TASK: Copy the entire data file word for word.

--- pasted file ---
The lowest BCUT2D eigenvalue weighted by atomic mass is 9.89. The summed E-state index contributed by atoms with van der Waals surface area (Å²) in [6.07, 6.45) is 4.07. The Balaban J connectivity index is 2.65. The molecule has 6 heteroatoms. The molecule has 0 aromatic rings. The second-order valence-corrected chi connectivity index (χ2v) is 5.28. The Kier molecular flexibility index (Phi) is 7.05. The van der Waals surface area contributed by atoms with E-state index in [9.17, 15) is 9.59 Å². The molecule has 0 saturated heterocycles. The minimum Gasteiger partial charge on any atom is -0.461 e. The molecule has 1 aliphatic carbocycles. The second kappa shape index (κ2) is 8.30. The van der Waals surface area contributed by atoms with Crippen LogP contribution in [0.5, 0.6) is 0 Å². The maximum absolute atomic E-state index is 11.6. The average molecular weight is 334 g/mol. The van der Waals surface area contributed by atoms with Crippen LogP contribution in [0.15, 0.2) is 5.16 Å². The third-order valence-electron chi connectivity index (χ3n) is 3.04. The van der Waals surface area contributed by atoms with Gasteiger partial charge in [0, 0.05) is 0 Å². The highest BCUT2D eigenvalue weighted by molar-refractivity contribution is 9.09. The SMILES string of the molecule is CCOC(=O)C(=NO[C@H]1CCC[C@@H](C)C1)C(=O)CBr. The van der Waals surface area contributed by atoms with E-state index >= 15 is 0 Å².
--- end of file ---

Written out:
The lowest BCUT2D eigenvalue weighted by atomic mass is 9.89. The summed E-state index contributed by atoms with van der Waals surface area (Å²) in [6.07, 6.45) is 4.07. The Balaban J connectivity index is 2.65. The molecule has 6 heteroatoms. The molecule has 0 aromatic rings. The second-order valence-corrected chi connectivity index (χ2v) is 5.28. The Kier molecular flexibility index (Phi) is 7.05. The van der Waals surface area contributed by atoms with E-state index in [9.17, 15) is 9.59 Å². The molecule has 0 saturated heterocycles. The minimum Gasteiger partial charge on any atom is -0.461 e. The molecule has 1 aliphatic carbocycles. The second kappa shape index (κ2) is 8.30. The van der Waals surface area contributed by atoms with Crippen LogP contribution in [0.5, 0.6) is 0 Å². The maximum absolute atomic E-state index is 11.6. The average molecular weight is 334 g/mol. The van der Waals surface area contributed by atoms with Crippen LogP contribution in [0.15, 0.2) is 5.16 Å². The third-order valence-electron chi connectivity index (χ3n) is 3.04. The van der Waals surface area contributed by atoms with Gasteiger partial charge in [0, 0.05) is 0 Å². The highest BCUT2D eigenvalue weighted by molar-refractivity contribution is 9.09. The SMILES string of the molecule is CCOC(=O)C(=NO[C@H]1CCC[C@@H](C)C1)C(=O)CBr. The van der Waals surface area contributed by atoms with E-state index >= 15 is 0 Å².